In the 17th century, small denominations of coinage were in short supply. This meant that day to day transactions, for instance buying a loaf of bread, became difficult. Following pilot schemes under Elizabeth I, copper farthings were issued officially under licence during the reigns of James I and Charles I. By the execution of Charles I in 1649, the shortage of small change was again severe (Dickinson, 1986, 4). It is at this point that unlicensed tokens began to be issued by private individuals.
Tokens were issued by local merchants and by local authorities, such as the constable of Taunton or the City of Wells. SOM-2DC917, a much worn token, is made of copper alloy. The legend reads ‘The farthing of a merchant// of the staple of England’ and depicts the arms of the Staple-Merchants on the obverse and a fleece on the reverse. The token is very unusual as it doesn’t give the location or name of the issuer.
The Staple managed the export of wool from the 1300’s and a merchant staple was the designated market for the wool trade in order to excise control over taxes and duties. By the 17th and 18th centuries, following export and import bans of raw wool and cloth, the Company of Merchants of the Staple of England was managing the wool supply within the UK, mainly confined to local markets.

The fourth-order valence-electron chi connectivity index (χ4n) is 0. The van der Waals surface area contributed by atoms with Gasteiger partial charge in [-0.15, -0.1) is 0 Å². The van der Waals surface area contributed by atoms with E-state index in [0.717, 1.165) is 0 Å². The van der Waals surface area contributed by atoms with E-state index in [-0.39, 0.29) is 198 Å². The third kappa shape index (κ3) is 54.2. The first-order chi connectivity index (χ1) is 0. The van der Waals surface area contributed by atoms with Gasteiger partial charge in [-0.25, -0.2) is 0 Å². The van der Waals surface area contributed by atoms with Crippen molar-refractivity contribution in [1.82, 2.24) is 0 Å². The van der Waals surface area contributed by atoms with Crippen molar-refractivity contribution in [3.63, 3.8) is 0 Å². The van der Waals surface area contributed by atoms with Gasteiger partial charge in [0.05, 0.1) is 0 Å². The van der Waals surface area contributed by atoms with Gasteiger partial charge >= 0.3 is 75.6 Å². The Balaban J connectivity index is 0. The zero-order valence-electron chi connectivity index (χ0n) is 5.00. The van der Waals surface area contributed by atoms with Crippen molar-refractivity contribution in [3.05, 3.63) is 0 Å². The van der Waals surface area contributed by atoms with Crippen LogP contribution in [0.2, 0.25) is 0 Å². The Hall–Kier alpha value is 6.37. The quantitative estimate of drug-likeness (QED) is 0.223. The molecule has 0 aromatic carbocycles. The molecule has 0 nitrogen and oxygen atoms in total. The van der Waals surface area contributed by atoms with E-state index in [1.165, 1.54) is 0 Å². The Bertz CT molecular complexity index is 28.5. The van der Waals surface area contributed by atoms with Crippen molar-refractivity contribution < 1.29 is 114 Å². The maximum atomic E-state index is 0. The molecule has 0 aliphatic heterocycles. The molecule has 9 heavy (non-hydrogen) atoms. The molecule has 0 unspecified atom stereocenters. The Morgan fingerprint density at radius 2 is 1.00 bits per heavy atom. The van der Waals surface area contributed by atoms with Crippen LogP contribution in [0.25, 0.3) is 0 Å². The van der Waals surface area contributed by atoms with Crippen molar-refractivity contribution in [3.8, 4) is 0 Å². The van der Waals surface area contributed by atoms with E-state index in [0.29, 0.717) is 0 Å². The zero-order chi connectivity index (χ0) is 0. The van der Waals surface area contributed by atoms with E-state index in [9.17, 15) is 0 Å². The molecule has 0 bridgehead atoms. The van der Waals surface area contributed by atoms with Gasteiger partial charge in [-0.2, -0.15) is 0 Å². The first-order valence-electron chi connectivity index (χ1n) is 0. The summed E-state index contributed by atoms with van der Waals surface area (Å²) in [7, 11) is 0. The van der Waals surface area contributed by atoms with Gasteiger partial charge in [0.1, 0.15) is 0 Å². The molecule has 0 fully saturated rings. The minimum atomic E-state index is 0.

This token provides a wonderful example of the role PAS can play in adding to the history of the country. Because this token, unlike most, doesn’t name the issuer or location and previous known examples are from historic collections rather than archaeological finds we don’t know where it was issued or by who. It could even have been an attempt to produce a generic type issued by several people in different locations which could be cashed in with any merchant of the staple. This token was found in Chedzoy, near Bridgwater and is the only example on the PAS database so far. Tokens do move through trade from their area of issue, but the find spots are usually confined to the surrounding counties. The find spot of this token, and similar ones found in future will help build the picture of where the token was issued and how widely it was traded.
For more information see Dickinson, M (1986) ‘Seventeenth Century Tokens of the British Isles and their Values’.
IfA/HLF Workplace Learning Bursary holder in Archaeological Finds in Somerset
Finds Liaison Officer for Somerset